UNBEATEN super-bantamweight Julian Ramirez enjoyed a fine amateur career and now the 21-year-old southpaw is 12-0(7) as a pro. An exciting and talented fighter of whom big things are expected, level-headed Ramirez – promoted by Golden Boy – talks here about how his career has gone thus far:

Q: Have you an opponent set for your fight on November 13th?

Julian Ramirez: “My team have two or three guys and they will pick one. I’m not too concerned about who it will be, they will pick a good fighter. I can adapt to an opponent in the ring the night of the fight.”

Q: You are now 12-0(7) as a pro; is you career progressing as well as you could have hoped it would, are you on schedule?

J.R: “Yeah, it’s all going good. I like it. I would like to fight more often if I could. I’d fight once a month if they’d let me. As an amateur I fought all the time, so now, when I go a month without a fight, I get bored. But they’ve told me that after I get this fight out of the way, which is an eight-rounder, I will be moving up to ten-rounds next year. Hopefully I will get four or five fights in next year. But I would also like to get another fight in, in December of this year.”

Q: I read how trainer Joel Diaz had been approached to work with you, has anything come of that?

J.R: “No, nothing happened. I’m happy with my trainer, Rafael Sarabia, so I didn’t see the need to change. I’m not the type of guy to switch trainers after every fight. There is no reason for me to change.”

Q: Who has given you your toughest test thus far in your pro career?

J.R: “I’d probably say it was in my tenth fight, against Derrick Wilson. He was more experienced compared to the other guys I’d fought. He had beaten a lot of unbeaten fighters and he came ready. He didn’t hurt me, but he was very skilled and he had speed. That fight was probably my best performance, too. I showed I can box and I was able to show my skills.”

Q: Do you plan on staying at super-bantamweight, or will you look to move up next year?

J.R: “I can still make weight. I’ve been at this weight since I was 14, so it’s not too easy, but I can still make it for another year or so. I will stay at 122-pounds and then move up to 126.”

Q: Who do you think is the best in the world right now at your weight class?

J.R: “Definitely Guillermo Rigondeaux. I think he’s the pound-for-pound number-one. Andre Ward’s not been active. Rigondeaux has not been than active himself, but I’d say he’s number-one. He has speed, power and he moves so well in the ring. He’s a also a lefty like me. He’s one of my favourite fighters to watch. I watch a lot of fighters on video and I learn a lot from him, a lot of tricks. I watch a lot of lefties, like Joe Calzaghe and Manny Pacquiao.”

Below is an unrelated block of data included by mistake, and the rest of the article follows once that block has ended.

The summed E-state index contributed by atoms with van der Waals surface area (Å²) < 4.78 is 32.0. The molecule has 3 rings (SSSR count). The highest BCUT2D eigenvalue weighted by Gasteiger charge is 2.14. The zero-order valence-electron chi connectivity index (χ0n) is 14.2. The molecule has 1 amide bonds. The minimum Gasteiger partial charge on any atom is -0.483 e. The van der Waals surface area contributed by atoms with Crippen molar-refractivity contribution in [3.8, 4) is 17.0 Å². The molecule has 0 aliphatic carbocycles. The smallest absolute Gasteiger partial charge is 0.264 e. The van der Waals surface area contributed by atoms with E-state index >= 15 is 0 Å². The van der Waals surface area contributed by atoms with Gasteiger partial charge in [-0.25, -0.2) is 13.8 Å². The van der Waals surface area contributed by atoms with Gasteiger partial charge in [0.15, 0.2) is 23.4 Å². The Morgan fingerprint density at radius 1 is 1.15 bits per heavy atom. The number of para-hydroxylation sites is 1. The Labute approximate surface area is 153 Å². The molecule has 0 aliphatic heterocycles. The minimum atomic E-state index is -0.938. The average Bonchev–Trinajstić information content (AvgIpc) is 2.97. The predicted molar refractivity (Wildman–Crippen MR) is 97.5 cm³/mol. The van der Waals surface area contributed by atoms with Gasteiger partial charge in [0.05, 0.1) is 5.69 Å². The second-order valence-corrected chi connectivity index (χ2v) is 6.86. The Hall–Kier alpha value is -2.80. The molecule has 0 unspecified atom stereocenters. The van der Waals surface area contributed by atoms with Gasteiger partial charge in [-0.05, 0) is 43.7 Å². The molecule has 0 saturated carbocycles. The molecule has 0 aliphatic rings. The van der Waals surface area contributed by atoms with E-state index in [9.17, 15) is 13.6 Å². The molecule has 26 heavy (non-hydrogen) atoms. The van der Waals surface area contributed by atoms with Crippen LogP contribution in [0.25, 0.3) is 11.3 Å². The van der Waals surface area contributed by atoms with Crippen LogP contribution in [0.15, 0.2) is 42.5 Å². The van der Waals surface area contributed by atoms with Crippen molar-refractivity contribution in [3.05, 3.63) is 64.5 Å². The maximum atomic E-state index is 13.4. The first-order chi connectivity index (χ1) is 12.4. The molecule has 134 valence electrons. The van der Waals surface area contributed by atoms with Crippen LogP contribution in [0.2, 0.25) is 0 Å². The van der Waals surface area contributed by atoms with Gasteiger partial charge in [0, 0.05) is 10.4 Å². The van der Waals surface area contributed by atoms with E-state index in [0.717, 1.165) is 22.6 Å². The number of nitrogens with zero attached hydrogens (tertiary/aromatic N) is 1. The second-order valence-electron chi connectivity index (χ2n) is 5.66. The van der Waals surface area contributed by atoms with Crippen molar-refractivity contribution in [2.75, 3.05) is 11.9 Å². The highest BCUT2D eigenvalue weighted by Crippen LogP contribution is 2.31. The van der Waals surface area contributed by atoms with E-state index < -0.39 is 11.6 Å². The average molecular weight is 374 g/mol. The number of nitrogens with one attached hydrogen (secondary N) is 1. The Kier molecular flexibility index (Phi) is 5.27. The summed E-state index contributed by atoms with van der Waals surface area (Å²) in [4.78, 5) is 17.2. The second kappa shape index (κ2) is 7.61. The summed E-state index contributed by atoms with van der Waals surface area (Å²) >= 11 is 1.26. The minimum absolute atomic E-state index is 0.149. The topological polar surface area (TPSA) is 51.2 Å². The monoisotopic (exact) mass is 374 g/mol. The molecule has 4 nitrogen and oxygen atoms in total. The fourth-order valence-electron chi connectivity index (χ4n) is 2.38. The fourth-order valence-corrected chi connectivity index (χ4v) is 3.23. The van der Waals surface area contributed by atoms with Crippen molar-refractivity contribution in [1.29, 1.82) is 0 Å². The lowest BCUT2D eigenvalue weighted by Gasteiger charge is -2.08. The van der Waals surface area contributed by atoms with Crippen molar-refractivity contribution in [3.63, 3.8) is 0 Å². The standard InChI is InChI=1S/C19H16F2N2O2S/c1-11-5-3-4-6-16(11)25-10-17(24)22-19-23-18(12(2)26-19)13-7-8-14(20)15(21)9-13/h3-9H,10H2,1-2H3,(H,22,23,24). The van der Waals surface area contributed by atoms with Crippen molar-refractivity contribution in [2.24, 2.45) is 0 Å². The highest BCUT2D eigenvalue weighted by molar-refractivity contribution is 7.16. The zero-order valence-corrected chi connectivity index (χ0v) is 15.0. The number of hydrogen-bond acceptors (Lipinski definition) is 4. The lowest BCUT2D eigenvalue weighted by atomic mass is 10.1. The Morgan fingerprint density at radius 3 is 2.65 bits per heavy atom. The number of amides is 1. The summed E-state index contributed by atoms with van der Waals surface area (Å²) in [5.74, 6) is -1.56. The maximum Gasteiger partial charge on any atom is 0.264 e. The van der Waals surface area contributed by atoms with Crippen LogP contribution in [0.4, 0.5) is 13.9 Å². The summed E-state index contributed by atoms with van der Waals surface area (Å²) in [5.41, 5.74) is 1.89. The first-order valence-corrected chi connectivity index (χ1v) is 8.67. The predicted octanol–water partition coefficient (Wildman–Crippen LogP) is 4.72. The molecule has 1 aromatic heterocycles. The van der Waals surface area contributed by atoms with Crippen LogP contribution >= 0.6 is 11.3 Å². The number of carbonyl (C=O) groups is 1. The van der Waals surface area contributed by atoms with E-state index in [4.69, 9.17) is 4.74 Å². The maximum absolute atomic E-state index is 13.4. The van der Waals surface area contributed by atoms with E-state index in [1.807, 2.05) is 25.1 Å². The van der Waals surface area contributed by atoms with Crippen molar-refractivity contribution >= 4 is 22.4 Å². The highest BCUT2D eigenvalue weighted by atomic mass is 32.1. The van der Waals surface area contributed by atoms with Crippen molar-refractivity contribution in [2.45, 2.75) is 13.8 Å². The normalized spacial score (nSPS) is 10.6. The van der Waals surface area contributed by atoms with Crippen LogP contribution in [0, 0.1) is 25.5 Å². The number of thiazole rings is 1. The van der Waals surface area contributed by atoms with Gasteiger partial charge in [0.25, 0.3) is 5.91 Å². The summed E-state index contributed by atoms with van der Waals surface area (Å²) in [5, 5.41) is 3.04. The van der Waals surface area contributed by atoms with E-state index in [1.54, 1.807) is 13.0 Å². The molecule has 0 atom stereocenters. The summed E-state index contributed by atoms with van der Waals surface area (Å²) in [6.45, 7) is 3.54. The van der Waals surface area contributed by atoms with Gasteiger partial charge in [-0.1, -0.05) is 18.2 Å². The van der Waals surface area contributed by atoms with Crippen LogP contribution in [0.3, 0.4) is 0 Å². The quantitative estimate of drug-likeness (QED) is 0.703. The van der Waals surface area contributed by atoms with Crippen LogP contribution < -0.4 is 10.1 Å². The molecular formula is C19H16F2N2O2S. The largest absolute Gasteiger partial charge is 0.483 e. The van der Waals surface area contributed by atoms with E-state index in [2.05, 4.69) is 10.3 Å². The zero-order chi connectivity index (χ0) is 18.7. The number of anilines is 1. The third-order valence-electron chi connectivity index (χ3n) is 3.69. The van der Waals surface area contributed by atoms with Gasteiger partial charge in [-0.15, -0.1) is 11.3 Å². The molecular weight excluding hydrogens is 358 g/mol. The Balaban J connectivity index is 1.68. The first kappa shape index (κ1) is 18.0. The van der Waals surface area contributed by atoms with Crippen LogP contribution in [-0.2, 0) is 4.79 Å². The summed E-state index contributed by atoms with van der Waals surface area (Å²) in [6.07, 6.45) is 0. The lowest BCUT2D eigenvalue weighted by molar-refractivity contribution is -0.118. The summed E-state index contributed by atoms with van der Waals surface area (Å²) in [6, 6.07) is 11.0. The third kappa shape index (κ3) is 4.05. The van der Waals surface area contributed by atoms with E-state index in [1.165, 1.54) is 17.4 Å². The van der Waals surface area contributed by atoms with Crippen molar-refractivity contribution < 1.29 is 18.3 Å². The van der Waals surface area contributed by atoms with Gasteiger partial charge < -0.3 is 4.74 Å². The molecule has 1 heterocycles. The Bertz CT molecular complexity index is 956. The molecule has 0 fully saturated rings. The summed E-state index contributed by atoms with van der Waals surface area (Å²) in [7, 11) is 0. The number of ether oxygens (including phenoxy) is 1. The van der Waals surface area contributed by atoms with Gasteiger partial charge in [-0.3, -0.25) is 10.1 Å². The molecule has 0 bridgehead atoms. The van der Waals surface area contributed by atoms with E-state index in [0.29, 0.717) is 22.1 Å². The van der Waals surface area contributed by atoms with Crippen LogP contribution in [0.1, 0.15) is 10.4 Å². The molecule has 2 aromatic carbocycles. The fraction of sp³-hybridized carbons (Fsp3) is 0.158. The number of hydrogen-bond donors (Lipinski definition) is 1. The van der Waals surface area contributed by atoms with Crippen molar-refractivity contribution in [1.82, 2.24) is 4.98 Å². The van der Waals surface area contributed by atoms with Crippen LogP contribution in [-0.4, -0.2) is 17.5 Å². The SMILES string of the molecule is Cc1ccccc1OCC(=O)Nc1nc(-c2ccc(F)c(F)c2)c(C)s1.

Q: Rigondeaux has great defence as you know. Is that side of your game important to you?

J.R: “Oh yeah. When I move up to 10 and 12-rounds, I will need a tight defence. I actually have an underrated defence. Because I’m aggressive, people don’t know that I can fight off the ropes and that I do have a good defence. People have not seen that yet.”

Q: Have you been sparring any fighters of note recently, who the fans might be familiar with?

J.R: “Not really any names, no. Mostly I’ve been sparring with local kids, from here in L.A. I spar all types of styles, I’m not picky when it comes to sparring – I spar anyone from 120-pounds to 150. The only fighters I won’t spar are fighters I feel I may actually fight one day.”

Q: That’s interesting. Which fighters might they be, who is on your radar?

J.R: “I won’t spar Leo Santa Cruz any more, even though I used to spar him a lot as a kid. And I won’t spar Abner Mares or Diego De La Hoya. These fighters are all my competition. We all know each other and maybe Golden Boy will match us together one day. I hope we’ll all get matched together.”

Q: You sparred Scott Quigg a couple of years back when he came out to L.A. If he and Carl Frampton do fight, who wins?

J.R: “I hope that fight happens. It should happen before either of them loses. It would be good for both of them, a good payday and a big fight. I’d be pulling for Scott. I’ve seen Frampton and he’s nice, aggressive and strong. Scott would have to start fast, he can be quite a slow starter and he couldn’t afford that in that fight. But Scott is very strong himself, I just think he needs to be a little more aggressive. I think Scott would pull that fight out. It’s actually a perfect fight: Frampton is aggressive and Scott is a boxer. But I think they would really let it all out in the later rounds. It would be a really good fight.”

Q: Who are some of the other fighters you enjoy watching today?

J.R: “I really like Keith Thurman, I think he’s one of the best. I used to have a lot of respect for Danny Garcia, as he was fighting everybody. But now his value has really dropped. First he fought Rod Salka and now he seems to be avoiding certain fighters. I really like Rigondeaux as well. I’d say Rigondeaux and Thurman are my two favourites.”